The One Rule

There is only one rule of any real value, and it is this: That one must first demonstrate mastery of a rule before one may earn the right to break it.

The inventory continues. Change is afoot, and these are truths about who I am and what my life needs to look like:

  1. First and foremost, right now, I need to live a life that values acted-out love above further learning
  2. I need to continue a life of spaciousness, leaving time for both God and people
  3. I need to live a life that gets me outdoors, often and meaningfully, so that I do not seek refuge in dreams
  4. I need to live a life that looks a lot more like a Spartan ten-foot-square room than a house full of stuff I rarely use, and wouldn’t care if I never saw again; I need to further reject materialism
  5. I need to live a life that looks more and more like a servant than like a wage-earner
  6. NEW TODAY: I am a survivor. I fear pain less than I fear not doing what is right. This is a fact.
  7. NEW TODAY: I am powerfully attuned to what God is doing in this world, and in my life. I may forget this from time to time, but it is nonetheless true.
  8. NEW TODAY: While the storm rages, Jesus is comfortably asleep in the back of the boat. (For you rafters out there, that’s “on the Princess Pad.”) And I’m good with that. The thought makes me smile.

I almost hyperventilated while reading Deep Survival this morning, much as I did while watching Wonderstruck on March 12. (That’s a story I still need to document! Fascinating that I have not yet done that.)

Because of my guilt over returning Grynne & Bearrett to Meow later today, I deliberately set aside extra quiet time to be together with them one last time… even planning the timing so that the 9:30 AM UPS delivery schedule wouldn’t disturb our time together.

In an odd choice, I decided to include Deep Survival in my quiet time reading this morning. I don’t know why. I guess because I was including “more time.” So even though that’s been my night-time reading the last few weeks, and I hadn’t done any in days, I picked it up on the way to the recliner.

First, I settled in with the girls. Then I napped, for a good long time. Then I read Romans 15, about how confident Paul is in his readers’ ability to listen to God. Then I read James 5, about the letting go of possessions and about the need to be patient with what seeds have been sown. Then I read another chapter in As We Forgive Those about being freed from tremendous burdens that we were never meant to carry.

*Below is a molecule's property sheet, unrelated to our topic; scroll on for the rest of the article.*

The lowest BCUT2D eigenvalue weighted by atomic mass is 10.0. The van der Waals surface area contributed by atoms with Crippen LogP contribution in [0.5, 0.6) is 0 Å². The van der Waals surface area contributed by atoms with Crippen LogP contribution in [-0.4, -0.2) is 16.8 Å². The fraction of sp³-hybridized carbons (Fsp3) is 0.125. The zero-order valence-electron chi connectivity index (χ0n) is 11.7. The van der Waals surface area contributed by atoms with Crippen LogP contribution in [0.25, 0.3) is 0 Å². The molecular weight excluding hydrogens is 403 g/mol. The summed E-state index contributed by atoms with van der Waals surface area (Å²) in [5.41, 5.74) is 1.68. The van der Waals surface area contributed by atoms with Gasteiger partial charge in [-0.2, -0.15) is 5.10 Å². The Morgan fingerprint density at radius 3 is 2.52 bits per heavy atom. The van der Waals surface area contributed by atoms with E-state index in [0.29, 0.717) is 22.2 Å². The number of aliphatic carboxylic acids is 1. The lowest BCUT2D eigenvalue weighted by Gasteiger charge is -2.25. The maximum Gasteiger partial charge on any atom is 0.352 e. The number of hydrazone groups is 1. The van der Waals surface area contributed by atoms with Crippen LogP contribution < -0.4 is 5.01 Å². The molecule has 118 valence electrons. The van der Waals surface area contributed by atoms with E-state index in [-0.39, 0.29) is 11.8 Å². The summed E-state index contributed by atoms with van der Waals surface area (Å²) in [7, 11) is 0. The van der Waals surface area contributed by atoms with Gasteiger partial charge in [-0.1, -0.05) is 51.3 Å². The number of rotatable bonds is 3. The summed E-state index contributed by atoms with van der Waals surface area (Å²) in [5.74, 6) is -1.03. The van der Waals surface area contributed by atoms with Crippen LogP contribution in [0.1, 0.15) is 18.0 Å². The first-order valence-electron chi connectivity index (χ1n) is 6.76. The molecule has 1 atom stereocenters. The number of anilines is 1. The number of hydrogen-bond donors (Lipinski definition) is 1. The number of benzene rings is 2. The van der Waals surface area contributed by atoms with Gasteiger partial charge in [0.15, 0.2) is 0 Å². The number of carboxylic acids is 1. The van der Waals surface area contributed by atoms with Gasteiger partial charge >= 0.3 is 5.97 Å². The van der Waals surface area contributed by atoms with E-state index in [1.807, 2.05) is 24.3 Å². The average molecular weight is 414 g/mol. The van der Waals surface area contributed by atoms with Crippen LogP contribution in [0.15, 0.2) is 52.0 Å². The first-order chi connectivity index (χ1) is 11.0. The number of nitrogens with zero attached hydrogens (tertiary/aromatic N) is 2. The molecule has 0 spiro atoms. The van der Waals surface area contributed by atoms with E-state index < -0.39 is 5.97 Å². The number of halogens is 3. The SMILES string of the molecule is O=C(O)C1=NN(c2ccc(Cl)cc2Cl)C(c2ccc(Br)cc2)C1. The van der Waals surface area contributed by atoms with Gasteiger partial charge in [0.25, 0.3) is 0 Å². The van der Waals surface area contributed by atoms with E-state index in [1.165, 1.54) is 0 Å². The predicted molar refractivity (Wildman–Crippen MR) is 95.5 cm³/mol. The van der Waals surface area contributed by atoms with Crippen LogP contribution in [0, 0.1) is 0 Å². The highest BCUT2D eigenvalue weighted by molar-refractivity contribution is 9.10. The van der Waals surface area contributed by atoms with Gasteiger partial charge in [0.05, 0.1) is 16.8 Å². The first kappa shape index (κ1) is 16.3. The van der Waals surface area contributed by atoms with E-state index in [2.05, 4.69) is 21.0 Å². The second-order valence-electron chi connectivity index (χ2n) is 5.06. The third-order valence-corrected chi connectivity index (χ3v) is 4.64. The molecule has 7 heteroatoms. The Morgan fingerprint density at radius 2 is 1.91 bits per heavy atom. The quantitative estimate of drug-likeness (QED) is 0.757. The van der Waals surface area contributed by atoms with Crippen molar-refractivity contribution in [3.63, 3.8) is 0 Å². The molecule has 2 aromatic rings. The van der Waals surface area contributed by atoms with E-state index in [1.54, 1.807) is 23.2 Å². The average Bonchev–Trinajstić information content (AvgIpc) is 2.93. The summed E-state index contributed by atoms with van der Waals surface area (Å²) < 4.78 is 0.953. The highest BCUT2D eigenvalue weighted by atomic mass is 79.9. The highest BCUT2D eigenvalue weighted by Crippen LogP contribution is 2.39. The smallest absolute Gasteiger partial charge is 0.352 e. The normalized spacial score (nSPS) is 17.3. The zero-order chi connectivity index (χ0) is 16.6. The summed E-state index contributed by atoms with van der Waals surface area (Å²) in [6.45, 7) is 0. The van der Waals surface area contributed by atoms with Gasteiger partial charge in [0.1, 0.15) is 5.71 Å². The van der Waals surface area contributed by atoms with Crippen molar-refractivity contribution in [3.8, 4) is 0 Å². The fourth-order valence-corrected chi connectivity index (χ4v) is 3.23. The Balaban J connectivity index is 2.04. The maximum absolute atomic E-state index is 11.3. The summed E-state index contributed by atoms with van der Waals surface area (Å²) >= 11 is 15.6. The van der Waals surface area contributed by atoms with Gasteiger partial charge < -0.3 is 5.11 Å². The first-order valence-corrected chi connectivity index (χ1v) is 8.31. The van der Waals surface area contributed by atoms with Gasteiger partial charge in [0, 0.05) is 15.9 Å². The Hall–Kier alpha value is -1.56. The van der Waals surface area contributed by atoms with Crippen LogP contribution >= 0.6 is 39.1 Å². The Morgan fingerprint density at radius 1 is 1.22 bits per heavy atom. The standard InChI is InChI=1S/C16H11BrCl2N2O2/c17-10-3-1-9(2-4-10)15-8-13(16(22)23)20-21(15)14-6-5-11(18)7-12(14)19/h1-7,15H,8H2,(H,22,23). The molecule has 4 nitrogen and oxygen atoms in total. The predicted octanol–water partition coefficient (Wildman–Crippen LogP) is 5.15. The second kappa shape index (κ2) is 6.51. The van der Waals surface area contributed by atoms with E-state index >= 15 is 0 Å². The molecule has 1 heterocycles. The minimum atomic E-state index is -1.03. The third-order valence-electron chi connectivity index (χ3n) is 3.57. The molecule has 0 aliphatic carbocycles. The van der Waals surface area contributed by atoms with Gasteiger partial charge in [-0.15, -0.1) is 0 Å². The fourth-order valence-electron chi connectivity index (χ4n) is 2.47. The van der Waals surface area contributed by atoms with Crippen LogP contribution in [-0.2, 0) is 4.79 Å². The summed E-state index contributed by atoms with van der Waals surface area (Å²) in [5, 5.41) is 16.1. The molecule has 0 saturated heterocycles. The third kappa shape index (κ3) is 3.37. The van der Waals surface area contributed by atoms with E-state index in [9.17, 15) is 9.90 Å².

Then I settled in to read what turned out to be the final chapter of Deep Survival, though I had no idea that was the case at the time. (The book concludes with a lengthy Appendix, so I thought I had several chapters left, which was not the case. This is sooooo much like what happened with The Detectorists in March… but that’s also another story.)

About the time I got the sense that this WAS the final chapter, and that there were only a few pages left, G&B’s ears perked up. The UPS van had arrived. But they did not leap down. And John, for whatever reason, did not yet come to the door. I guess he was getting his load organized.

The three of us were left alone to finish the chapter together. John did not come to the door until my breath had been taken away, until the crux of the conclusion had been passed—and I knew that God had spoken to me yet again with profound clarity.

I could quote endlessly from the final pages of that final chapter. But how I FELT about it, what it MEANT to me, is summed up by this: “Survival in the moment, or over hours or days or months, whether that survival comes about by chance or effort or an inexplicable combination, must be followed once more by the same struggle that led to that point.” Speaking of his father, the author concludes, “Catastrophe had not broken him. … Adversity annealed him. It gave him endless energy. He taught me the first rule of survival: to believe that anything is possible.”

Yeah. Struggle does follow survival. And I’m in. I’m in, baby. You better believe it.

I am not really sure I’ve mastered my own First Rule, stated above, but I saw more clearly than I thought this truth on Sunday, when I journaled that the Realm of Life

…is an unpredictable adventure
Of moments stolen and found
Of grafittied hearts in a river’s midst
Of cormorants preening in the sun
Of plant profiles mingled with martyr’s tales
Of Waldo, located quite finally
In a Mount Vernon dumpster.

It is the open road traveled
With an open mind
And open eyes.

Something wonderfully
mysterious.

About Greg Wright

I have worn many hats as a writer and editor over the years. These blog entries will be more akin to the newsletter columns I wrote for Normandy Christian Church and Puget Sound Christian College in the "old days" than my more recent journalistic work at Hollywood Jesus, Past the Popcorn, or SeaTac Blog. They will also be of a more overtly spiritual nature than most of my recent work.
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